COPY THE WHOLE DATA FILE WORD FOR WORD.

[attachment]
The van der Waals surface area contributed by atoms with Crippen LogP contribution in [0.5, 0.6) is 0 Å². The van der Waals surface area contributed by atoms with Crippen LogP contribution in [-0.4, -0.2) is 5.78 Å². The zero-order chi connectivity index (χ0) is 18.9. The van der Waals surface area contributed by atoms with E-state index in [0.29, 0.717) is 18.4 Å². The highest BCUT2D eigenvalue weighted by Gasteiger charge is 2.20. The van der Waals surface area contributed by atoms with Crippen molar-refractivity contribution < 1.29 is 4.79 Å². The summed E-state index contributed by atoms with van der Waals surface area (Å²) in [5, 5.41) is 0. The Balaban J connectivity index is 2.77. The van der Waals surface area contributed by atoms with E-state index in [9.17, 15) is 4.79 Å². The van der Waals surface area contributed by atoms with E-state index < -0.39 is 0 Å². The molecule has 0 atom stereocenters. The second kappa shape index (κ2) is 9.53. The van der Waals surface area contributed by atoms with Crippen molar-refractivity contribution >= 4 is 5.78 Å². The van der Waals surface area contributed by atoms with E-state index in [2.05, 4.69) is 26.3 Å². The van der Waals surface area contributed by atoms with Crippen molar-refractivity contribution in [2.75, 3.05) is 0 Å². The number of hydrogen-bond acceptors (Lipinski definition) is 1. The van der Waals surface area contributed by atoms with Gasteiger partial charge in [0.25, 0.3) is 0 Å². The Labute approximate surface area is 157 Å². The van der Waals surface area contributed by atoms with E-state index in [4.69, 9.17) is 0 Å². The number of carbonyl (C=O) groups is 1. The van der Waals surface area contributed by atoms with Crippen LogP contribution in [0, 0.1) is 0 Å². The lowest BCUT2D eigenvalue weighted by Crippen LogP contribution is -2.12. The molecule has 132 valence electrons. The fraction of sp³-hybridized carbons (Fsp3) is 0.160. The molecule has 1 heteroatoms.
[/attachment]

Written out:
The van der Waals surface area contributed by atoms with Crippen LogP contribution in [0.5, 0.6) is 0 Å². The van der Waals surface area contributed by atoms with Crippen LogP contribution in [-0.4, -0.2) is 5.78 Å². The zero-order chi connectivity index (χ0) is 18.9. The van der Waals surface area contributed by atoms with E-state index in [0.29, 0.717) is 18.4 Å². The highest BCUT2D eigenvalue weighted by Gasteiger charge is 2.20. The van der Waals surface area contributed by atoms with Crippen molar-refractivity contribution < 1.29 is 4.79 Å². The summed E-state index contributed by atoms with van der Waals surface area (Å²) in [5, 5.41) is 0. The Balaban J connectivity index is 2.77. The van der Waals surface area contributed by atoms with E-state index in [9.17, 15) is 4.79 Å². The van der Waals surface area contributed by atoms with E-state index < -0.39 is 0 Å². The molecule has 0 atom stereocenters. The second kappa shape index (κ2) is 9.53. The van der Waals surface area contributed by atoms with Crippen molar-refractivity contribution >= 4 is 5.78 Å². The van der Waals surface area contributed by atoms with E-state index in [2.05, 4.69) is 26.3 Å². The van der Waals surface area contributed by atoms with Crippen molar-refractivity contribution in [2.75, 3.05) is 0 Å². The number of hydrogen-bond acceptors (Lipinski definition) is 1. The van der Waals surface area contributed by atoms with Gasteiger partial charge in [0.25, 0.3) is 0 Å². The Labute approximate surface area is 157 Å². The van der Waals surface area contributed by atoms with E-state index in [4.69, 9.17) is 0 Å². The number of carbonyl (C=O) groups is 1. The van der Waals surface area contributed by atoms with Crippen LogP contribution in [0, 0.1) is 0 Å². The lowest BCUT2D eigenvalue weighted by Crippen LogP contribution is -2.12. The molecule has 132 valence electrons. The fraction of sp³-hybridized carbons (Fsp3) is 0.160. The molecule has 1 heteroatoms.